Raft stability
In high seas and winds, a capsizing can lead to crew getting swept away or dying of hypothermia. Drogues and water ballast developed through the centuries have greatly enhanced stability. Open-water tests after the infamous 1979 Fastnet race indicated that increased water ballast and better ballast-pocket design aided significantly, but that efficient drogues were even more effective. A long, tapered cone with swivel and lines around the bridle to keep the drogue from getting tangled up in tumbling seas (a so-called Icelandic drogue) proved most effective. Ballast bags hanging down in the briny do no favors for speed or maneuverability, of course, and large weights or other high loads can damage a craft in extreme conditions, so proper sizing becomes important. Any vessel can still be rolled over, or pushed under, but crews with a little practice can re-right and bail out a raft. Refit boats, however, must have enough built-in buoyancy to retain substantial freeboard if swamped so that crews in a seaway can have a chance to bail them out. 

Saltwater sores can begin to form very soon, and crews can become incapacitated or die from heat exhaustion, sunstroke or hypothermia. The Essex crew suffered horribly because they had no protection from temperature extremes and becoming wet. Although they were not drifting in cold waters, heat and sun exposure were extremely trying. A solid boat’s bottom can help insulate crews from cold water and marine life, but cushioning can become important, especially for injured, sore-ridden or starved crew. Fortunately, virtually all offshore rafts are fit with quite good canopies to ward off sun and spray, but anyone outfitting a dinghy as a lifeboat must design and fabricate an effective cover. Double inflatable floors or inserted cushions can vastly help survivors withstand cold waters and are featured in some rafts. Mariners without these would be wise to fit their ditch kits with insulating foam or inflatable cushions. 

Whaleboats of that era were not rigged for sailing but the Essex crew fashioned jury-rigs to carry them 4,000 miles to South America. 

Signaling advantage
A comparison of survival then versus now isn’t complete without some mention of other survival equipment. Today, of course, we enjoy numerous effective signaling devices, including EPIRBs, hand-held VHFs, flares, dye markers, lasers — not that these are any guarantee of rescue. I carried an EPIRB and arsenal of flares and, although EPIRB signals are now picked up by satellites, false alarms are epic, malfunctions not unknown, and help just might be very far off. If stuck afloat for any time, food and water become prime issues. The Essex crew seemed not to make much of an effort at fishing, but today we know how to live off the ecosystems that usually develop around survivors in slow-moving craft. We carry fishing kits, tridents, spear guns and/or Hawaiian slings to harvest our swimming companions.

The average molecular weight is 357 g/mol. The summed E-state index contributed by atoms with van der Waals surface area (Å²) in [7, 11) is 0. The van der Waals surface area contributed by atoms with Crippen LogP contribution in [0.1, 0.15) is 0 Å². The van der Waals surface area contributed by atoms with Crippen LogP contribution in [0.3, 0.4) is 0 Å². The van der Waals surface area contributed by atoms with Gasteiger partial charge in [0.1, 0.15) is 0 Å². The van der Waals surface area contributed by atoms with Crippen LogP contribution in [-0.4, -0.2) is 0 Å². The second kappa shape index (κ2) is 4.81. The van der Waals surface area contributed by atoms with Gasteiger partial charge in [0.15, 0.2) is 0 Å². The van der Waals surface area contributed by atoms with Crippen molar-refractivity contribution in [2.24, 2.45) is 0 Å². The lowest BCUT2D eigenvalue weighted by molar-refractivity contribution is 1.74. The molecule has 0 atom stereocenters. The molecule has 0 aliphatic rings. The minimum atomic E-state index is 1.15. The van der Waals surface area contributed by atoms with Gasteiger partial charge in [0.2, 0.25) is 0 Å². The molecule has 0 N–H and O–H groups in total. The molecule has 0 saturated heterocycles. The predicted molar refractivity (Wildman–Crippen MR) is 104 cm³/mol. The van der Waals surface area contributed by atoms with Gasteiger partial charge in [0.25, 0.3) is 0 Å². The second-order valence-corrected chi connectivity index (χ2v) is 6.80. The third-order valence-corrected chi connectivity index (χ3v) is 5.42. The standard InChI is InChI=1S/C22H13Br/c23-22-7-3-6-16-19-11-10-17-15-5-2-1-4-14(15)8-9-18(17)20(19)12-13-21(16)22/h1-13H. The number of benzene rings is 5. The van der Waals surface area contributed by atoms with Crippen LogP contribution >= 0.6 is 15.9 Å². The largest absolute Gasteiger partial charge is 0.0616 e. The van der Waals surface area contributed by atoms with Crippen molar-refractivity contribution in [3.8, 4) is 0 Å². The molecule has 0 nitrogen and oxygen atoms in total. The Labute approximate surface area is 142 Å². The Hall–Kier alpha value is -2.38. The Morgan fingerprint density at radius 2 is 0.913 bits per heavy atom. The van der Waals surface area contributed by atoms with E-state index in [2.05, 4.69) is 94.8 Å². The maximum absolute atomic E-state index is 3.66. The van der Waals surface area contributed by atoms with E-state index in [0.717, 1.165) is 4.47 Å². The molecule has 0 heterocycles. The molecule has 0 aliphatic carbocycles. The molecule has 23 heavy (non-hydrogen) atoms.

Survivors today also benefit from advanced survival foods, created largely during and after World War II. Water, however, is even more critical than food. Nineteenth-century survivors had to rely solely on water collection, which today remains important, but today’s survivors also hugely benefit from advances in producing it. During World War II, solar stills were created to distill fresh water from salt. These have largely been difficult to use, though, and not all that effective. On the other hand, today’s “reverse-osmosis” or RO hand pumps have proven to be extremely efficient and can supply survivors with virtually unlimited quantities. Although it takes effort, properly hydrated survivors are in much better shape to do that and other work. 

Each craft brings a broad mix of attributes to the survival voyage, each of which also varies in its demands. Survival craft, almost by definition, often, if not constantly, are on the edge of their capabilities. Survivors, even if experienced mariners, have not expected to face the reality that is before them in whatever craft they find themselves. Still, today’s improved options for buoyancy, stability, maneuverability and environmental protection — not to mention the critical gear that can supply essential needs, such as water — give modern mariners a real edge over those who struggled to survive 200 years ago. Having survived 76 days in a life raft with a generous amount of relatively modern equipment, I’m in awe of the deprivation the men of Essex endured. It’s my hope that crews of this era, given adequate survival training, as well as improved survival craft and gear will never suffer as much again. 

Steven Callahan is a sailor, yacht designer, marine writer, public speaker and technical advisor to feature films. 

By Ocean Navigator